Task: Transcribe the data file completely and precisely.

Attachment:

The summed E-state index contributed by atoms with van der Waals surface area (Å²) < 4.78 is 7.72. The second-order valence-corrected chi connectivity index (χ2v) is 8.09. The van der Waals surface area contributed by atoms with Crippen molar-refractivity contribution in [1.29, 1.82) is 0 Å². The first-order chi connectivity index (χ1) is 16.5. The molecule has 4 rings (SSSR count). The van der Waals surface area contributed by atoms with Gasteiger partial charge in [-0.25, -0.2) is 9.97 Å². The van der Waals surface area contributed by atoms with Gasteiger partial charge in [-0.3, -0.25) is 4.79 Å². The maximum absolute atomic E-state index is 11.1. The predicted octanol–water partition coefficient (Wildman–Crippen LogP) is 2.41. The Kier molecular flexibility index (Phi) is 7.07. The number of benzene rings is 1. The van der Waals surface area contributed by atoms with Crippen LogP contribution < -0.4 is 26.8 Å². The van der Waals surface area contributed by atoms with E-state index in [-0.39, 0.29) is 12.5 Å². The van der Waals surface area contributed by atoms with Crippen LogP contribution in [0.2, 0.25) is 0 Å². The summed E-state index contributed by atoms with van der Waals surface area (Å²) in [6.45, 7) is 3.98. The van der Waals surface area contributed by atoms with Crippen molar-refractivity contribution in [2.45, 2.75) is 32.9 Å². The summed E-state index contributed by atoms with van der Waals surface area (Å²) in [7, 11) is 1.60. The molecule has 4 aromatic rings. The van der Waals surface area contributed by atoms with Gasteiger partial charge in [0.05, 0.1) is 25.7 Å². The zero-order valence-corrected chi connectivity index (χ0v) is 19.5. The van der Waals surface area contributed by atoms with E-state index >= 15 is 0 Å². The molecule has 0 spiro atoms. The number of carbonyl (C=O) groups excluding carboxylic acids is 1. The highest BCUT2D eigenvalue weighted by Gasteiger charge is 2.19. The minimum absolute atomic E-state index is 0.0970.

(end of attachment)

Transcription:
The summed E-state index contributed by atoms with van der Waals surface area (Å²) < 4.78 is 7.72. The second-order valence-corrected chi connectivity index (χ2v) is 8.09. The van der Waals surface area contributed by atoms with Crippen molar-refractivity contribution in [1.29, 1.82) is 0 Å². The first-order chi connectivity index (χ1) is 16.5. The molecule has 4 rings (SSSR count). The van der Waals surface area contributed by atoms with Gasteiger partial charge in [-0.25, -0.2) is 9.97 Å². The van der Waals surface area contributed by atoms with Gasteiger partial charge in [-0.3, -0.25) is 4.79 Å². The maximum absolute atomic E-state index is 11.1. The predicted octanol–water partition coefficient (Wildman–Crippen LogP) is 2.41. The Kier molecular flexibility index (Phi) is 7.07. The number of benzene rings is 1. The van der Waals surface area contributed by atoms with Crippen LogP contribution < -0.4 is 26.8 Å². The van der Waals surface area contributed by atoms with E-state index in [-0.39, 0.29) is 12.5 Å². The van der Waals surface area contributed by atoms with Crippen LogP contribution in [0.2, 0.25) is 0 Å². The summed E-state index contributed by atoms with van der Waals surface area (Å²) in [6.45, 7) is 3.98. The van der Waals surface area contributed by atoms with Crippen molar-refractivity contribution in [2.45, 2.75) is 32.9 Å². The summed E-state index contributed by atoms with van der Waals surface area (Å²) in [7, 11) is 1.60. The molecule has 4 aromatic rings. The van der Waals surface area contributed by atoms with Gasteiger partial charge in [0.05, 0.1) is 25.7 Å². The zero-order valence-corrected chi connectivity index (χ0v) is 19.5. The van der Waals surface area contributed by atoms with E-state index >= 15 is 0 Å². The molecule has 0 spiro atoms. The number of carbonyl (C=O) groups excluding carboxylic acids is 1. The highest BCUT2D eigenvalue weighted by Gasteiger charge is 2.19. The minimum absolute atomic E-state index is 0.0970.